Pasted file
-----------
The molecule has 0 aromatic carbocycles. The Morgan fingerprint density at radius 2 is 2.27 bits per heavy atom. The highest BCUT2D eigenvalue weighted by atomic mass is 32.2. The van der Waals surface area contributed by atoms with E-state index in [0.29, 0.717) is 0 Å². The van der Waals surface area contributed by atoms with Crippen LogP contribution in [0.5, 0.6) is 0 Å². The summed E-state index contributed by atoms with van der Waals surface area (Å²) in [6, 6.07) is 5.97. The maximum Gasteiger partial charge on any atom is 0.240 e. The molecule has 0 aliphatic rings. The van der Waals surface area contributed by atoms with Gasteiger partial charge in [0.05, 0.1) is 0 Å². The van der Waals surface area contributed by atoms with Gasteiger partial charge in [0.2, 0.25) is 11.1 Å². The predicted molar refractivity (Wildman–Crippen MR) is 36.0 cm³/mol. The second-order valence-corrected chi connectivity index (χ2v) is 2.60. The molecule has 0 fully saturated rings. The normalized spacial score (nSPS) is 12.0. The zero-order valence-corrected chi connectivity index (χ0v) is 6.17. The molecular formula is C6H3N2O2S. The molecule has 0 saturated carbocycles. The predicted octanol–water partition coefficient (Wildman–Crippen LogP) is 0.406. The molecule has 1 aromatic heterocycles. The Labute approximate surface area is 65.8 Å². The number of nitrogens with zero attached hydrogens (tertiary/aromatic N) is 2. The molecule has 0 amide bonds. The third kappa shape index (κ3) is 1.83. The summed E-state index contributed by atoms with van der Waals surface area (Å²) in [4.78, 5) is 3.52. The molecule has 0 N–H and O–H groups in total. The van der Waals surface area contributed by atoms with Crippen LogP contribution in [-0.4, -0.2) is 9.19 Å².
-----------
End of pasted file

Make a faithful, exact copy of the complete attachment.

The molecule has 0 aromatic carbocycles. The Morgan fingerprint density at radius 2 is 2.27 bits per heavy atom. The highest BCUT2D eigenvalue weighted by atomic mass is 32.2. The van der Waals surface area contributed by atoms with E-state index in [0.29, 0.717) is 0 Å². The van der Waals surface area contributed by atoms with Crippen LogP contribution in [0.5, 0.6) is 0 Å². The summed E-state index contributed by atoms with van der Waals surface area (Å²) in [6, 6.07) is 5.97. The maximum Gasteiger partial charge on any atom is 0.240 e. The molecule has 0 aliphatic rings. The van der Waals surface area contributed by atoms with Gasteiger partial charge in [0.05, 0.1) is 0 Å². The van der Waals surface area contributed by atoms with Gasteiger partial charge in [0.2, 0.25) is 11.1 Å². The predicted molar refractivity (Wildman–Crippen MR) is 36.0 cm³/mol. The second-order valence-corrected chi connectivity index (χ2v) is 2.60. The molecule has 0 fully saturated rings. The normalized spacial score (nSPS) is 12.0. The zero-order valence-corrected chi connectivity index (χ0v) is 6.17. The molecular formula is C6H3N2O2S. The molecule has 0 saturated carbocycles. The predicted octanol–water partition coefficient (Wildman–Crippen LogP) is 0.406. The molecule has 1 aromatic heterocycles. The Labute approximate surface area is 65.8 Å². The number of nitrogens with zero attached hydrogens (tertiary/aromatic N) is 2. The molecule has 0 amide bonds. The third kappa shape index (κ3) is 1.83. The summed E-state index contributed by atoms with van der Waals surface area (Å²) in [4.78, 5) is 3.52. The molecule has 0 N–H and O–H groups in total. The van der Waals surface area contributed by atoms with Crippen LogP contribution in [-0.4, -0.2) is 9.19 Å².